U.S. flag

An official website of the United States government, Department of Justice.

Sallie Rohrbach Story: Lessons for Auditors and Fraud Examiners

NCJ Number
237571
Journal
Journal of Financial Crime Volume: 18 Issue: 1 Dated: 2011 Pages: 93-104
Author(s)
Frank S. Perri; Richard G. Brody
Date Published
2011
Length
12 pages
Annotation
This article examines the murder case of North Carolina State insurance auditor Sallie Rohrbach in order to profile "red-collar" criminals, a sub-group of white-collar criminals who resort to violence in order to prevent their fraud schemes from being detected and reported (Perri and Lichtenwald, 2007; Brody and Kiehl, 2010).
Abstract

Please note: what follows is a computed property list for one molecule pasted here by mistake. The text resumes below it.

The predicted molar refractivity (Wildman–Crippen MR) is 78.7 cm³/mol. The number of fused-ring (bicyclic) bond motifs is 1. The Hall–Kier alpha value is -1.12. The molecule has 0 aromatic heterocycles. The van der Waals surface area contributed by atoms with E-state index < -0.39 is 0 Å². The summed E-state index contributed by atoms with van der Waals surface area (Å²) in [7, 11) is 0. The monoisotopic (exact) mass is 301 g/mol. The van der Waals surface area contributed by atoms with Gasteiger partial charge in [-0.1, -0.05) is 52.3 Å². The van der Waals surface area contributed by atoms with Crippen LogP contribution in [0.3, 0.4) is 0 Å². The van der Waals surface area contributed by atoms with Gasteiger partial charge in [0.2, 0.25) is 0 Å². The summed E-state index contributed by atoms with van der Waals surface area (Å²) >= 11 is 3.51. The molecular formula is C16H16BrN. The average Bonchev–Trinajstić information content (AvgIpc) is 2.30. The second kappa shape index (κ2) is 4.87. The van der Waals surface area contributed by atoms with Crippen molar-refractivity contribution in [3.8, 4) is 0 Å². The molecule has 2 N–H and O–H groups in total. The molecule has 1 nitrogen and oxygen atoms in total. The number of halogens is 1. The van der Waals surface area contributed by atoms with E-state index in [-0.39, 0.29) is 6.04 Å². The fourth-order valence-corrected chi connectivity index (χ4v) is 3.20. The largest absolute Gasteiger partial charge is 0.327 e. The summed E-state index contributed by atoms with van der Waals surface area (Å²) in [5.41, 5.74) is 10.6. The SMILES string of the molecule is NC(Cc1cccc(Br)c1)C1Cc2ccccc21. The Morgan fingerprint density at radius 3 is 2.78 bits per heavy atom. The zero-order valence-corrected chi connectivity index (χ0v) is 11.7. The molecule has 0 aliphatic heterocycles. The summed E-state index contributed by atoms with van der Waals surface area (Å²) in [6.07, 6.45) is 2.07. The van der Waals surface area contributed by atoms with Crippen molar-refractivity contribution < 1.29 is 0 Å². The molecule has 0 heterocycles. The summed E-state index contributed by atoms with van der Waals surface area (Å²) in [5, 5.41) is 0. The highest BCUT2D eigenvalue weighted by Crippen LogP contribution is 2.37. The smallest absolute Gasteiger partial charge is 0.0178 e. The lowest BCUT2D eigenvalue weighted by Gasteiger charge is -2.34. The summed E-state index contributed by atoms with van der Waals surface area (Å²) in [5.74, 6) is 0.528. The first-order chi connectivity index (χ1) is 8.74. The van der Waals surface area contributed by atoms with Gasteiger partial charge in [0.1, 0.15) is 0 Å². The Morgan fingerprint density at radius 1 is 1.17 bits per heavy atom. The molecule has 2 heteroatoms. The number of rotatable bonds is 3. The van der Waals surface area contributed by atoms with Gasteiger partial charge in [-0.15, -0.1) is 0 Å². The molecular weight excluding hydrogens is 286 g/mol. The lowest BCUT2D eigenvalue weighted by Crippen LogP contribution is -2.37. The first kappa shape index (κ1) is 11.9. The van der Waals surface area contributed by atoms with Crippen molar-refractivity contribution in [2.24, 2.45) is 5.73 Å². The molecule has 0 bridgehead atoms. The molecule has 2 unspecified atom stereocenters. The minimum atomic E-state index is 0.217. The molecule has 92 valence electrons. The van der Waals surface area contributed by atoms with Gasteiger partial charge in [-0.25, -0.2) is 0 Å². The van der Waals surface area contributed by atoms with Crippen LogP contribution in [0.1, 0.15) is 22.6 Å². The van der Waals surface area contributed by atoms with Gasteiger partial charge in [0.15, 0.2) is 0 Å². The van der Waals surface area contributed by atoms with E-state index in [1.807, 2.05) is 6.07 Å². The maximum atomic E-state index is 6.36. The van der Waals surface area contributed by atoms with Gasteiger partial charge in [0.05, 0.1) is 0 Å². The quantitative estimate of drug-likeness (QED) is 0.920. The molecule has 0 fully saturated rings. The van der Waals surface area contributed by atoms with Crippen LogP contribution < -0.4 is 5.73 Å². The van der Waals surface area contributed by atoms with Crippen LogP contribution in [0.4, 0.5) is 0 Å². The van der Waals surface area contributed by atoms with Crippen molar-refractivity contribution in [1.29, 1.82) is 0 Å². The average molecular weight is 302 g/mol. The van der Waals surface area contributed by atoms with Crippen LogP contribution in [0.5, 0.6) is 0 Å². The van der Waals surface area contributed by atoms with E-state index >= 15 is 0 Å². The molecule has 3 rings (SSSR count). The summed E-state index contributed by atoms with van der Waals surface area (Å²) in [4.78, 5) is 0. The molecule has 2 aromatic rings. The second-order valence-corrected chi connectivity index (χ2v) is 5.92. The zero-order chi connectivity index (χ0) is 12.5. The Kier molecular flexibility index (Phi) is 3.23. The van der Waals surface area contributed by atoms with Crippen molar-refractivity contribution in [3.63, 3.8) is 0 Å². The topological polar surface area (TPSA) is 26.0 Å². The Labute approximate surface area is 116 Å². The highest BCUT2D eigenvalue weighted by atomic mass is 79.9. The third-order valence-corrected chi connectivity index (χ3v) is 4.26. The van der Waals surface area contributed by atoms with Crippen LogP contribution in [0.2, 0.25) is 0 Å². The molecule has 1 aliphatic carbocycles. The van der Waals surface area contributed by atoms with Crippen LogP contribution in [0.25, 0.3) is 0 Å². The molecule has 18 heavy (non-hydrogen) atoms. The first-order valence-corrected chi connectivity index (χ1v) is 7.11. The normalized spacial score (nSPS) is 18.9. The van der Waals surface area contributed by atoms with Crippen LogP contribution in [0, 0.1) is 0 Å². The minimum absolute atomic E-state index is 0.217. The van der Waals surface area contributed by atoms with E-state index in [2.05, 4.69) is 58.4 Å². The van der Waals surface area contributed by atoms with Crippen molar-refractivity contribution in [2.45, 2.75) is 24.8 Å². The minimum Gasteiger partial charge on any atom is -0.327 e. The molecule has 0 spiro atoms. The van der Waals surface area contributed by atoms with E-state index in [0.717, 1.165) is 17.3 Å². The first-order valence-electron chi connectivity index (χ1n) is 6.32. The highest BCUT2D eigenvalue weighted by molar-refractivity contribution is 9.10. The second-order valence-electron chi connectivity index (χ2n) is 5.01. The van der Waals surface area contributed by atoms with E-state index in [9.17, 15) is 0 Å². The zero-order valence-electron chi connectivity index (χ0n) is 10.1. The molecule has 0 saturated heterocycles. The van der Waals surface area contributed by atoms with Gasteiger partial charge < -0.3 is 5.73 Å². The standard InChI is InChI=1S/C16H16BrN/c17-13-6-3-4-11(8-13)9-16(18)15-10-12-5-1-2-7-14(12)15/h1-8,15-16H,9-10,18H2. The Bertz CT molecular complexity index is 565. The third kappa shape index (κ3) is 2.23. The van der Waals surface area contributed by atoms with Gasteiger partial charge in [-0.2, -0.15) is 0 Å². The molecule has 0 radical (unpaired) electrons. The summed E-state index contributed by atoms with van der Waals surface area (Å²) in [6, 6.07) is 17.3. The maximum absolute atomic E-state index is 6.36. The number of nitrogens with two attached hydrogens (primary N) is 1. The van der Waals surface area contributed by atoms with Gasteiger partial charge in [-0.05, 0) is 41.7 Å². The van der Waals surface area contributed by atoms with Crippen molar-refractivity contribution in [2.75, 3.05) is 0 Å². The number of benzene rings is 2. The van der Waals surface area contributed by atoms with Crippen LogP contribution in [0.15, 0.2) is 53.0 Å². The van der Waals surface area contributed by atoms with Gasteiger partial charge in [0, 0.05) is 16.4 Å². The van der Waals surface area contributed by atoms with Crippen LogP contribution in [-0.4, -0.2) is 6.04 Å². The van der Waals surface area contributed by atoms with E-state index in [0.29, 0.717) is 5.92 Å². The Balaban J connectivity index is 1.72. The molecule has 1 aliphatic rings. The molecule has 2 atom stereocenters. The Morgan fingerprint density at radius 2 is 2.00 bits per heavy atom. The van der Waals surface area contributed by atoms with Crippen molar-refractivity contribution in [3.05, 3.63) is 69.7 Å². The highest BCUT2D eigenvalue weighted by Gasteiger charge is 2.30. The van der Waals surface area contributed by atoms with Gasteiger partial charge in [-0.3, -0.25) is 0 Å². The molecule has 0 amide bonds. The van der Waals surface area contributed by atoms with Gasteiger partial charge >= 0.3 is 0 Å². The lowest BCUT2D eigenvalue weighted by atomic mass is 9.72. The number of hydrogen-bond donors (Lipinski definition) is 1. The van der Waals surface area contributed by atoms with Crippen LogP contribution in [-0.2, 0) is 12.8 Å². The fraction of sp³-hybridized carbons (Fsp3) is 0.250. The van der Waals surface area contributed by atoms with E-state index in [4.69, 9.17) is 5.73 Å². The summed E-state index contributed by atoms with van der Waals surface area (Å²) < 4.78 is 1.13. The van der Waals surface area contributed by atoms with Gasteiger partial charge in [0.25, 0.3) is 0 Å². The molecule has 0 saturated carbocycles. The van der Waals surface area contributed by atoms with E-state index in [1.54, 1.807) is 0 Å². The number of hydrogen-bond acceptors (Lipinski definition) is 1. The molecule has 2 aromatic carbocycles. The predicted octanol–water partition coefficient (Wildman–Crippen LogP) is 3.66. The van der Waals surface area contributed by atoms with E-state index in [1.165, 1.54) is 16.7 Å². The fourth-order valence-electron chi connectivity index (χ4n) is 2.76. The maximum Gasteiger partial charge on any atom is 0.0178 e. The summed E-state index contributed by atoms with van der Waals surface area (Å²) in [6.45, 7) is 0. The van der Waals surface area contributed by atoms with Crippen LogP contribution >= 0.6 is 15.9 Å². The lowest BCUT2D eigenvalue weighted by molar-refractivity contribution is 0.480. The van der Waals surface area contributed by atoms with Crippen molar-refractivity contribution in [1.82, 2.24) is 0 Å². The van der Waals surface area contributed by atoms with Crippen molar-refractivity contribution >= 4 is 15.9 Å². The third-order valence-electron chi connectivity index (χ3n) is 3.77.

This offender profile is the article's focus because the author believes that one of the common perceptions of white-collar criminals held by both the public and anti-fraud professionals is that they are nonviolent. This article cites research and the Sallie Rohrbach case to make the point that regardless of gender, white-collar criminals have committed violent acts, including murder, in order to avoid detection and preserve the money and lifestyle gained from their crimes. White-collar offenders, i.e., those who commit crimes through opportunities presented by their legitimate work, do not compose a homogeneous group of offenders regarding offending patterns, level of deviance, attitudes toward crime, or social identity. In some cases, they are similar to "street" criminals and those involved in organized crime in manifesting exploitative, remorseless, psychopathic traits. An outline of the warning signs that a person may be or become a "red-collar" criminal encompasses physical signs, intimidating behaviors, negative personality traits, and verbal behaviors. Strategies suggested for reducing the risk of workplace violence are as follows: written policies that address the issue of what is appropriate and inappropriate behavior, encouraging the reporting of disturbing incidents, assuring that no reprisals will be made against employees who report concerns, and outlining procedures for investigating incidents. Precautions are also suggested for auditors, forensic accountants, and fraud investigators in order to reduce their risk for victimization by those being investigated. 37 references